A nāga king, converted by the Buddha.. He is mentioned together with āravāla, Dhanapāla and Pārileyyaka. The name appears in passages where the Buddha's powers are discussed (E.g., BuA.29). "Was not the Buddha honoured even by beasts such as āravāla, etc.?"
The story of the conversion of Apalāla does not, as far as I can discover, occur in the canonical books. In the Samantapāsādikā (iv.742) the story of the conversion of Apalāla (Apalāladamana) is given among the stories not included in the Three Councils (sangīti), but that it was known quite early in Ceylon is evidenced by the fact that, among the scenes from the Buddha's life represented in the relic-chamber of the Mahā-Thūpa, the conversion of Apalāla is mentioned (Mhv.xxx.84). The Divyāvadāna (pp.348, 385) makes reference to the story, and states that the nāga was converted shortly before the Buddha's death. Hiouen Thsang gives the story in detail (Beal: Records of the Western World i.122; also Legge: Fa Hien's Travels, p.29n.). During Kassapa Buddha's time, Apalāla had been a powerful man called Gangi. By means of his charms he subdued the dragons that attacked the country, and the people, in gratitude, agreed to give him tribute. Later some of them forgot their promise and he, in wrath, became a dragon after his death.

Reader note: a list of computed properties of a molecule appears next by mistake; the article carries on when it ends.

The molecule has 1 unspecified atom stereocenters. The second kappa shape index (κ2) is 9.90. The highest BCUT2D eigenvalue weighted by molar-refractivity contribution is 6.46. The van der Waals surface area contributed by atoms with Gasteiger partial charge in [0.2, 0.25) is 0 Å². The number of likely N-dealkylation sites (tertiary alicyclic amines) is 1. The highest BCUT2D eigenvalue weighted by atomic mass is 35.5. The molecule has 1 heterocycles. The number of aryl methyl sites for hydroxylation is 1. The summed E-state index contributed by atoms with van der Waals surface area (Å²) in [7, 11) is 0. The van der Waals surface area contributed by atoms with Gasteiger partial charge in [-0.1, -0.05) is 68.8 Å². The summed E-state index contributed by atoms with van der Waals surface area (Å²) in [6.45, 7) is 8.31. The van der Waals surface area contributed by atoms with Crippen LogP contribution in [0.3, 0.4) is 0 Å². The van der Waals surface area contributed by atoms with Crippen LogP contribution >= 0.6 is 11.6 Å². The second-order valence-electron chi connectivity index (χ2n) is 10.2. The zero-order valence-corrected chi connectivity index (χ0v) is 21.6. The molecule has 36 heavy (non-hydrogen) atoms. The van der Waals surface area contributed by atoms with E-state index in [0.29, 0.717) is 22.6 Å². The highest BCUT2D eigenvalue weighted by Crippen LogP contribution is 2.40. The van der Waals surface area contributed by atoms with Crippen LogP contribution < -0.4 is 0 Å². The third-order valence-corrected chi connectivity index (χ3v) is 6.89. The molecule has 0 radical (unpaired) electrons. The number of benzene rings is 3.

The Buddha Gotama visited him and preached to him. He was converted, but, for his sustenance, he was allowed to have one gathering of the crops every twelve years. It is for this reason that the White River (Subhavastu) overflows every twelfth year. The story is found in the Sūtrālankāra and other Mahāyāna books. See Nariman: Sanskrit Buddhism, pp.194, 274.
According to the Vinaya of the Mūlla-Sarvāstivādins, the Buddha converted Apalāla during a visit to Kashmir in the company of the Yaksa Vajrapānī (JA.1914, vol. iv.510).